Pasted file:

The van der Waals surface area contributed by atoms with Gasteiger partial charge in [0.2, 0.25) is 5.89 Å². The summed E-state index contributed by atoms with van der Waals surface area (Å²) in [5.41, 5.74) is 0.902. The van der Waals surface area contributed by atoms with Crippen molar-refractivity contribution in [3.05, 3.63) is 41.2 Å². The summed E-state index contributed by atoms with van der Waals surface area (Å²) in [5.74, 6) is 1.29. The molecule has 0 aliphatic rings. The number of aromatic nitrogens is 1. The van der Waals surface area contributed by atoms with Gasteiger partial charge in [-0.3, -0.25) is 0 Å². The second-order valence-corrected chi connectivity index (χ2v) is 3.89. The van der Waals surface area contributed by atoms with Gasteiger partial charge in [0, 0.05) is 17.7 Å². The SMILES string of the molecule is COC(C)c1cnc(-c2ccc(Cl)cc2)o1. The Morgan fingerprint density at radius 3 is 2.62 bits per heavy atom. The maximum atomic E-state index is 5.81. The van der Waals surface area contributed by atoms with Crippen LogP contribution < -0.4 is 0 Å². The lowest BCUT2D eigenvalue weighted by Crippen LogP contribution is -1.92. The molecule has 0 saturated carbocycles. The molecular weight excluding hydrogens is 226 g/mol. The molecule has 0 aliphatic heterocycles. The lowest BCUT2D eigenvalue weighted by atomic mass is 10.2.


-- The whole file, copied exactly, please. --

The van der Waals surface area contributed by atoms with Gasteiger partial charge in [0.2, 0.25) is 5.89 Å². The summed E-state index contributed by atoms with van der Waals surface area (Å²) in [5.41, 5.74) is 0.902. The van der Waals surface area contributed by atoms with Crippen molar-refractivity contribution in [3.05, 3.63) is 41.2 Å². The summed E-state index contributed by atoms with van der Waals surface area (Å²) in [5.74, 6) is 1.29. The molecule has 0 aliphatic rings. The number of aromatic nitrogens is 1. The van der Waals surface area contributed by atoms with Gasteiger partial charge in [-0.3, -0.25) is 0 Å². The second-order valence-corrected chi connectivity index (χ2v) is 3.89. The van der Waals surface area contributed by atoms with Gasteiger partial charge in [0, 0.05) is 17.7 Å². The SMILES string of the molecule is COC(C)c1cnc(-c2ccc(Cl)cc2)o1. The Morgan fingerprint density at radius 3 is 2.62 bits per heavy atom. The maximum atomic E-state index is 5.81. The van der Waals surface area contributed by atoms with Crippen LogP contribution < -0.4 is 0 Å². The lowest BCUT2D eigenvalue weighted by Crippen LogP contribution is -1.92. The molecule has 0 saturated carbocycles. The molecular weight excluding hydrogens is 226 g/mol. The molecule has 0 aliphatic heterocycles. The lowest BCUT2D eigenvalue weighted by atomic mass is 10.2.